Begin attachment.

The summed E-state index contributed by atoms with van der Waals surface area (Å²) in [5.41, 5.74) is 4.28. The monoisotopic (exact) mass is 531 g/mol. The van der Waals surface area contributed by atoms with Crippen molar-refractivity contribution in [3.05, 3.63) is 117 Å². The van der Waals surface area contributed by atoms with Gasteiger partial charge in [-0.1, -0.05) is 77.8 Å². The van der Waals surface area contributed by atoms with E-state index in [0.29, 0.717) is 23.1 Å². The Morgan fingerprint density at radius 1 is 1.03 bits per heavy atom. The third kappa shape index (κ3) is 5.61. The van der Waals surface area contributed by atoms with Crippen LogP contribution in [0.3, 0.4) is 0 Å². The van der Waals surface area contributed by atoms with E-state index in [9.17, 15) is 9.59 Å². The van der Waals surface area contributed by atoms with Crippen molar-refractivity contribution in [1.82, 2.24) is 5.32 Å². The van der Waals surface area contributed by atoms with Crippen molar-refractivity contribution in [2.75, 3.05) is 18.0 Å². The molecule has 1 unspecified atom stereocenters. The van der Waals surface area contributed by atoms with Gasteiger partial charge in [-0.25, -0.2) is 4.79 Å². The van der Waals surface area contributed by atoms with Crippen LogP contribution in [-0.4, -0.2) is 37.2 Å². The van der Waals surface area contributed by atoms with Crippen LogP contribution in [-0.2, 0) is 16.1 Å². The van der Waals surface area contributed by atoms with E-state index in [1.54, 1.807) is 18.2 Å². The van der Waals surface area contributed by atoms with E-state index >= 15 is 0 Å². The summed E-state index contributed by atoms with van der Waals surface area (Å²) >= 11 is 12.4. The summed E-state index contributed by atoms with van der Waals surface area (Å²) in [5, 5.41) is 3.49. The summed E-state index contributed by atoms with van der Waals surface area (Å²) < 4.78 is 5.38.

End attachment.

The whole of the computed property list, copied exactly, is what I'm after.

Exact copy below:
The summed E-state index contributed by atoms with van der Waals surface area (Å²) in [5.41, 5.74) is 4.28. The monoisotopic (exact) mass is 531 g/mol. The van der Waals surface area contributed by atoms with Crippen molar-refractivity contribution in [3.05, 3.63) is 117 Å². The van der Waals surface area contributed by atoms with Gasteiger partial charge in [-0.1, -0.05) is 77.8 Å². The van der Waals surface area contributed by atoms with E-state index in [0.29, 0.717) is 23.1 Å². The Morgan fingerprint density at radius 1 is 1.03 bits per heavy atom. The third kappa shape index (κ3) is 5.61. The van der Waals surface area contributed by atoms with Crippen LogP contribution in [0.3, 0.4) is 0 Å². The van der Waals surface area contributed by atoms with E-state index in [9.17, 15) is 9.59 Å². The van der Waals surface area contributed by atoms with Crippen molar-refractivity contribution in [1.82, 2.24) is 5.32 Å². The van der Waals surface area contributed by atoms with Crippen molar-refractivity contribution in [2.75, 3.05) is 18.0 Å². The molecule has 1 unspecified atom stereocenters. The van der Waals surface area contributed by atoms with Gasteiger partial charge in [-0.25, -0.2) is 4.79 Å². The van der Waals surface area contributed by atoms with Crippen LogP contribution in [-0.4, -0.2) is 37.2 Å². The van der Waals surface area contributed by atoms with Crippen LogP contribution in [-0.2, 0) is 16.1 Å². The van der Waals surface area contributed by atoms with E-state index in [1.54, 1.807) is 18.2 Å². The van der Waals surface area contributed by atoms with E-state index >= 15 is 0 Å². The summed E-state index contributed by atoms with van der Waals surface area (Å²) >= 11 is 12.4. The summed E-state index contributed by atoms with van der Waals surface area (Å²) in [5, 5.41) is 3.49. The summed E-state index contributed by atoms with van der Waals surface area (Å²) < 4.78 is 5.38.